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Title of Thesis

Kalsoom Akhtar
Institute/University/Department Details
University of the Punjab
Number of Pages
Keywords (Extracted from title, table of contents and abstract of thesis)
halophytic desert grasses, cholistan, drought stress, nutrient uptake, panicum antidotale, cellchrus ciliaris, sporobohus iocladus, lasiurus sindicus

The experiment for the evaluation of 26-accessions of Cholistan desert grasses belonging to four grass species viz., panicum antidotale, Cellchrus ciliaris, sporobohus iocladus and Lasiurus Sindicus against drought, salinity and combined drought and salinity, was conducted both in the laboratory and net house under the controlled environment at NIAB, Faisalabad and in the field conditions of Cholistan desert area, Bhawalpur. A germination experiment was conducted in petriplates to study the germination percentage and seedling growth against three levels of salinity i.e. 15, 25 and 35 dS m-1. Accessions of Lasiurus Sindicus could not germinate under Faisalabad environmental conditions (Details are given in 'Discussion'). Accession LS 3/6 (Sporobolus iocladus), Local-2, Local-8, KS 1/2 (Cenchrus ciliaris) and KS 1/1 (Panicum antidotale) performed better upto 25 dS m-1 salinity levels while at 35 dS m-1, a significant reduction was observed in all accessions. Similarly, these 26-grass accessions were also studied for four screening techniques like germination stress tolerance index (GSI), plant height and dry matter stress tolerance indices (PHSI, DMSI) and cell membrane stability (% injury) under saline conditions (15, 25 and 35 dS m-1) and relative water relations (relative saturation deficits, RSD) for screening the grasses against

Studies (CHIDS), Islamia University, Bahawalpur. The different morphological attributes (plant height, plant fresh weight, plant dry weight, above ground biomass), physiological attributes (photosynthetic flag leaf area, transpiration rate, leaf diffusive resistance), biochemical attributes (amino acids, proline, proteins, carbohydrates, nitrate reductase activity), macro nutrients (nitrogen, phosphorus, potassium, calcium) and micro nutrients (sodium, chloride, boron, iron) were studied at NIAB while only some morphological and biochemical parameters were studied at CHIDS due to non-availability of HI- Tech Lab facility at CHIOS.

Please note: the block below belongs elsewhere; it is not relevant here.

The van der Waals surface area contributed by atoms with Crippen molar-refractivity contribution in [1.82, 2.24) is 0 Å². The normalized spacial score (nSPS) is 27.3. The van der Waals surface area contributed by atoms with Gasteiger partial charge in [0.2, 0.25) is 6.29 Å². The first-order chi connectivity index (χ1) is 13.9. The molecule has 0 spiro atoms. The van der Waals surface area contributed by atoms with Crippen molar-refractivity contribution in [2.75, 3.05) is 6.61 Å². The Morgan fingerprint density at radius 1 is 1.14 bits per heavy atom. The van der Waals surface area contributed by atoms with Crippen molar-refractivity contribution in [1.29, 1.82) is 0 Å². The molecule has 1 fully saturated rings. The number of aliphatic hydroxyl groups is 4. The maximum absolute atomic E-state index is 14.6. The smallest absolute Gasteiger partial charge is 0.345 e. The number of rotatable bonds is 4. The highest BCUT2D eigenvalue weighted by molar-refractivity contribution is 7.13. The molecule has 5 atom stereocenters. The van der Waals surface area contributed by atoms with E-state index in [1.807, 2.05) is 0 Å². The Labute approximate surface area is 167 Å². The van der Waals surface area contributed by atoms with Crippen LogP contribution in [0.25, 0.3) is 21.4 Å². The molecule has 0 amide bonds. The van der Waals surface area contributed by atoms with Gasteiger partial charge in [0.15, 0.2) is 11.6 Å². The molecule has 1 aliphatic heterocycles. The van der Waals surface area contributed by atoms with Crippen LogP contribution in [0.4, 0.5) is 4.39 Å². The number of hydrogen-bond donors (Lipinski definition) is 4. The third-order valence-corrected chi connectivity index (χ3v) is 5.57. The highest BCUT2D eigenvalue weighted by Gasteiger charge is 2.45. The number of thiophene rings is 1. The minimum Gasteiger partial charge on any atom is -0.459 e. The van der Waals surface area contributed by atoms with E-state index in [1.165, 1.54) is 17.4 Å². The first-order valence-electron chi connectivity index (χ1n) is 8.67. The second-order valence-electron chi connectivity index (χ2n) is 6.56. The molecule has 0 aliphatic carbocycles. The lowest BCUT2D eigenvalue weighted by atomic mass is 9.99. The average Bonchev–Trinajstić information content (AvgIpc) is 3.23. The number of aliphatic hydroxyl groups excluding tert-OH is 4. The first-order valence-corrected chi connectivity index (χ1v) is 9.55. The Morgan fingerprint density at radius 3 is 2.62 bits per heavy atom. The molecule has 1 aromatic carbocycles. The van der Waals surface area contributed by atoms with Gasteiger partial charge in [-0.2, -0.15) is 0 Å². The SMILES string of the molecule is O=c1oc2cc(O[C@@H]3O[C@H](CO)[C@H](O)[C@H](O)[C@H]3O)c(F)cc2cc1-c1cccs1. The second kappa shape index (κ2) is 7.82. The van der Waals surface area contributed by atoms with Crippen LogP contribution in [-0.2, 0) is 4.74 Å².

Under drought conditions at NIAB, different accessions showed different performance for all the characters studied. Morphological attributes were adversely affected by drought stress. The accession LS 3/6 (S. iocladus) for plant height, BJ 1/2 (P. antidote ale) and KS 1/2 (C. ciliaris) for plant fresh and dry matter yield and accessions KS 1/1, KS 1/2 and LS 3/6 showed better results as compared to other grass accessions. Flag leaf area and transpiration rate decreased while leaf diffusive resistance increased under drought stress. The accessions Local-4 and LS 3/6 showed better performance for flag leaf area however, Local-14 performed poorly under highest drought conditions (25% F. C). In accession LS 3/6, transpiration rate was least affected at light soil moisture deficit. This accession also tolerate drought, because leaf diffusive resistance was less as compared to other accessions. Accession RD 1/1 of P. antidotale also performed better regarding physiological changes in response to water stress. Total free amino acids accumulation increased with water deficit and was higher in accessions Local-8 of C. ciliaris, LS 3/6 of S. iocladus at 25% F.C. Prolines, Proteins and carbohydrates accumulation was also higher in plants subjected to drought stress. Highest praline contents were recorded in accession Local-14 and KH 1/6 in T2 (25% F.C) while minimum in LS 3/6. Same accessions revealed highest accumulation of proteins. Carbohydrates were higher in accession KS 1/1 at T1 and in Local-13 at T2 Nitrate reductase activity decreased with the increase in drought stress in all accessions, however, accession KS 1/2 performed poor regarding nitrate reductase activity and accessions KS 1/1 and LS 3/6 performed better at both drought levels. Soil moisture deficit conditions also influenced the macro and micro-elements in grasses. Nitrogen, potassium, calcium, sodium and chloride contents increased while phosphorus, boron and iron decreased under soil water deficit environment. The highest increase in nitrogen was observed in accession Local-14 and Local-16 at T2 while maximum decrease (46.54%) in phosphorus was recorded in accession KS 1/2. Under 25% F.C (T2), accession KS 1/2 superpassed the others by accumulating more potassium ions (2-times as compared to control). Highest accumulation of calcium (2.56 and 6-times over control) was recorded in accession Local-10 at T1 and T2 respectively. At highest drought level, sodium was maximum in accession Local-14 and chloride was maximum in Local-15. Minimum reduction in boron and iron contents was recorded in accessions RD 1/1 and LS 3/6.